Frank H. Boykin - Chief Financial Officer and Vice President of Finance
And we think there's a good many opportunities for us to stay focused on flooring.
Ceramic Tiles consumption in the world
US consumers may not associate tiles with the most used flooring application, but the market for ceramic tiles worldwide is quite impressive, and growing fast. In 2010, world tile production amounted to 9.5 billion square meters (102.4 billion square feet).
Here is an interesting chart showing how production grew from 7.8 billion sqmt. in 2006 to 9.5 billion sqmt. in 2010:
It is interesting to note that North America represents only about 4.2% of world consumption:
USA, however, represents the top importer, worldwide, of ceramic tiles:
The rumors surrounding a potential acquisition of Marazzi Group by Mohawk Industries seem very substantiated. The financial magazine "Il Mondo" indicates that Mohawk has an exclusivity right to buy out the company over the next 4 weeks. Due diligence, according to journalists Daniela Polizzi and Carlo Turchetti, is under way at the Italian headquarters, and the articles contains also an indication of the advisers involved in these negotiations.
The purchase price is rumored to be in the $1.2 billion rage (roughly € 930 million, or slightly more than one times annual sales - as an indication, at the end of June 2012, Marazzi's net financial debt was € 326.2 million, or $417 million), carrying lower multiples than at the time of the 2006 Marazzi Group IPO. Right now, it's a buyer's market for Italian tile companies, and it is also difficult to find an apple to apple comparison in the sector: the only remaining listed company, Panaria Group, carries very low EV/R and EV/EBITDA multiples as it recently suffered from the selloff, in the open market, of a former 10% owner. Graniti Fiandre, in a similar fashion to Marazzi, was delisted well below its IPO price at the end of 2010.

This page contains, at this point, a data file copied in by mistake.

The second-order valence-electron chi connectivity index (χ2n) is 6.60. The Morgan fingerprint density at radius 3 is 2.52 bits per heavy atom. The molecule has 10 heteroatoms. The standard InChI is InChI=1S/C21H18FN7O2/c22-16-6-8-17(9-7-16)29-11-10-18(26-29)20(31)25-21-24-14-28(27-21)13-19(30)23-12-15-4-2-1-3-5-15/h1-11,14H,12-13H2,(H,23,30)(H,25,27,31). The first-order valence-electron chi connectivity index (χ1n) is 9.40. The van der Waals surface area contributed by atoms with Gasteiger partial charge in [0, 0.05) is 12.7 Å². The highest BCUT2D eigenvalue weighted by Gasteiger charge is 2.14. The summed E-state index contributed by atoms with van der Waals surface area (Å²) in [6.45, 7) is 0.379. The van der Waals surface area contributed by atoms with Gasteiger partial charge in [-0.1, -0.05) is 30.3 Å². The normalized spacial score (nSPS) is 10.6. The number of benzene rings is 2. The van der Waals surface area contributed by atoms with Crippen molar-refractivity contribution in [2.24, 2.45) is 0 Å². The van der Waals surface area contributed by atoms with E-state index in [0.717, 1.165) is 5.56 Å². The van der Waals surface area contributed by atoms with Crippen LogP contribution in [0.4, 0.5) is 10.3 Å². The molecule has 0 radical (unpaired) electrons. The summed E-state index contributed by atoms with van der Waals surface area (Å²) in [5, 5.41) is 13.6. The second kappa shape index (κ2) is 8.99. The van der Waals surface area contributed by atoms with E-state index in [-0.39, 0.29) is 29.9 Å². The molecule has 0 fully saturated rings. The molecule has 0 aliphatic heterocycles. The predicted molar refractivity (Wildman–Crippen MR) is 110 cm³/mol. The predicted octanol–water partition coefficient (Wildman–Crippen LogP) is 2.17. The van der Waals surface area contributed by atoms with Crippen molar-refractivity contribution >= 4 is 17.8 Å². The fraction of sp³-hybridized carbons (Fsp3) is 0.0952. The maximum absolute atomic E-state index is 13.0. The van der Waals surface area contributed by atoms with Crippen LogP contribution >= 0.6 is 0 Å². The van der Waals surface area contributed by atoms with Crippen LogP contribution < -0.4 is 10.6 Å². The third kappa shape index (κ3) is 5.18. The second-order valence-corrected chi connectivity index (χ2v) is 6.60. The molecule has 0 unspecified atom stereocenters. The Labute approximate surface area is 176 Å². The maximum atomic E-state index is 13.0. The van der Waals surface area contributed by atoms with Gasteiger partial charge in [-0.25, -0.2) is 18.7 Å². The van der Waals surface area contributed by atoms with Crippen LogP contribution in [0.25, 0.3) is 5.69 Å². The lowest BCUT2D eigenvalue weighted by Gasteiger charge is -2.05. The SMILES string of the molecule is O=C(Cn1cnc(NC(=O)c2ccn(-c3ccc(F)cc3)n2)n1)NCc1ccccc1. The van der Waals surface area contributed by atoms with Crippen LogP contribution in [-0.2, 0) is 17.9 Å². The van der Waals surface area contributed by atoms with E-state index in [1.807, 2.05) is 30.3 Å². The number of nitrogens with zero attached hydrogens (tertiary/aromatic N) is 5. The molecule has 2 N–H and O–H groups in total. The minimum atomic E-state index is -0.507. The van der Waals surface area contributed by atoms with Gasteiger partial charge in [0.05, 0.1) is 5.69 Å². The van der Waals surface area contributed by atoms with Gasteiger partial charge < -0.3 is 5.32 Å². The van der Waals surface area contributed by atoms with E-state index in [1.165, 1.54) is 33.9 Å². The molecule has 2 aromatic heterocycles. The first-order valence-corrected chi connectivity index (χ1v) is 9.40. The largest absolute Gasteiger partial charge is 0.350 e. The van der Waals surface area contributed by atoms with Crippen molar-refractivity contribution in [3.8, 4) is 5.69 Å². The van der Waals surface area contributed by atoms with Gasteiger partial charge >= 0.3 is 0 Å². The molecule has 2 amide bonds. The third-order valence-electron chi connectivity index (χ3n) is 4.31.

In the past, Marazzi has been rumored to consider both a sale of some of its foreign assets, like Marazzi USA, or a listing of its Russian operations. A sale of the whole company would make perfect sense for both the Marazzi family, Permira and Private Equity Partners.
On the other hand, by acquiring the company Mohawk would strengthen its market leadership (and production capabilities) in the US market, acquire a strategic 28 million sqmt. (301 million sqft.) manufacturing operation in Russia (in a market still growing at double-digit rates), and a presence in several other key markets, as well as gain a recognized world leadership in the ceramic tile sector. On top of that, a physical presence in the most important ceramic tile district, where innovative technologies are developed and design trends are launched.
A presence in Italy can also allow Mohawk Industries, because of the ownership of production plans, to obtain synergies like reduced costs for the products that are now bought from other local manufacturers plus direct access to the very innovative local machinery industry.
Dal Tile's 8 facilities (7 in the U.S. and one in Mexico) and the company's joint venture in China would represent a perfect fit for the existing Marazzi manufacturing capabilities.
Considering all these potential synergies, the fact that Marazzi is quite unique as an Italian company, because of its large reliance to markets that do not suffer from the European crisis, and the relatively low multiples involved, this deal could end up strengthening Mohawk's competitive advantage in the tile sector and create value for the company (and its shareholders) over the long term.
Disclosure: I have no positions in any stocks mentioned, and no plans to initiate any positions within the next 72 hours. I wrote this article myself, and it expresses my own opinions. I am not receiving compensation for it (other than from Seeking Alpha). I have no business relationship with any company whose stock is mentioned in this article.
Additional disclosure: I have been working and consulting in the ceramic tile industry for over 20 years, but never for any of the companies mentioned in this article. I own shares of Panaria, listed on the Italian stock exchange.